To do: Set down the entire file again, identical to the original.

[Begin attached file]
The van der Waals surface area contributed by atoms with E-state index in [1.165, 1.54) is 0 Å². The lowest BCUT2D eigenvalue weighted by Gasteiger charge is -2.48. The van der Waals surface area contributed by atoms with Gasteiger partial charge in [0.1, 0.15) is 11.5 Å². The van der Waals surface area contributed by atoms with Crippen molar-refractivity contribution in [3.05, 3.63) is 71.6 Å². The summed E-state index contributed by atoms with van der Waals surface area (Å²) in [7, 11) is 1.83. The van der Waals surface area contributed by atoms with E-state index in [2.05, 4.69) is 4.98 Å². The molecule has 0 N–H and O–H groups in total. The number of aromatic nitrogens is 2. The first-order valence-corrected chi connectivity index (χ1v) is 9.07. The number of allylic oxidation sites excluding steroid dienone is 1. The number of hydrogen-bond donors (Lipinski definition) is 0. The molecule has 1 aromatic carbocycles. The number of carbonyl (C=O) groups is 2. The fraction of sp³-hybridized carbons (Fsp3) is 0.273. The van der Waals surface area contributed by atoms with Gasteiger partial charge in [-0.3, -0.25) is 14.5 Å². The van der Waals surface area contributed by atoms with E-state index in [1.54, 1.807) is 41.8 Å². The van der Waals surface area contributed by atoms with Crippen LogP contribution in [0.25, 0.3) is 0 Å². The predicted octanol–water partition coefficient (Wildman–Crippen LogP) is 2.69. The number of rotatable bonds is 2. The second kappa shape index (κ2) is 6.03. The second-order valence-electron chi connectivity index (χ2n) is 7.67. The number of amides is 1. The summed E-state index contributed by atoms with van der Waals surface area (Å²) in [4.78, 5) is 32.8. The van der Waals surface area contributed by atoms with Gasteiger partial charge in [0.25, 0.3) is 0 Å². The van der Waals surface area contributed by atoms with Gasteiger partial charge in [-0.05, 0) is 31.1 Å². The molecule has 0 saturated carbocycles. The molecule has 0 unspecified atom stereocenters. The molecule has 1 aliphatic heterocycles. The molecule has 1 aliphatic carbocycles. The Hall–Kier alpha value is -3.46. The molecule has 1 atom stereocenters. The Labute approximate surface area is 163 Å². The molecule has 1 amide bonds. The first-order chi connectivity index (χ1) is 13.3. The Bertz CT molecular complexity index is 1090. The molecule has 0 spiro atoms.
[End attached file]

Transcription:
The van der Waals surface area contributed by atoms with E-state index in [1.165, 1.54) is 0 Å². The lowest BCUT2D eigenvalue weighted by Gasteiger charge is -2.48. The van der Waals surface area contributed by atoms with Gasteiger partial charge in [0.1, 0.15) is 11.5 Å². The van der Waals surface area contributed by atoms with Crippen molar-refractivity contribution in [3.05, 3.63) is 71.6 Å². The summed E-state index contributed by atoms with van der Waals surface area (Å²) in [7, 11) is 1.83. The van der Waals surface area contributed by atoms with E-state index in [2.05, 4.69) is 4.98 Å². The molecule has 0 N–H and O–H groups in total. The number of aromatic nitrogens is 2. The first-order valence-corrected chi connectivity index (χ1v) is 9.07. The number of allylic oxidation sites excluding steroid dienone is 1. The number of hydrogen-bond donors (Lipinski definition) is 0. The molecule has 1 aromatic carbocycles. The number of carbonyl (C=O) groups is 2. The fraction of sp³-hybridized carbons (Fsp3) is 0.273. The van der Waals surface area contributed by atoms with Gasteiger partial charge in [-0.3, -0.25) is 14.5 Å². The van der Waals surface area contributed by atoms with E-state index in [1.54, 1.807) is 41.8 Å². The van der Waals surface area contributed by atoms with Crippen LogP contribution in [0.25, 0.3) is 0 Å². The predicted octanol–water partition coefficient (Wildman–Crippen LogP) is 2.69. The number of rotatable bonds is 2. The second kappa shape index (κ2) is 6.03. The second-order valence-electron chi connectivity index (χ2n) is 7.67. The number of amides is 1. The summed E-state index contributed by atoms with van der Waals surface area (Å²) in [4.78, 5) is 32.8. The van der Waals surface area contributed by atoms with Gasteiger partial charge in [0.25, 0.3) is 0 Å². The van der Waals surface area contributed by atoms with Gasteiger partial charge in [-0.05, 0) is 31.1 Å². The molecule has 0 saturated carbocycles. The molecule has 0 unspecified atom stereocenters. The molecule has 1 aliphatic heterocycles. The molecule has 1 aliphatic carbocycles. The Hall–Kier alpha value is -3.46. The molecule has 1 atom stereocenters. The Labute approximate surface area is 163 Å². The molecule has 1 amide bonds. The first-order chi connectivity index (χ1) is 13.3. The Bertz CT molecular complexity index is 1090. The molecule has 0 spiro atoms.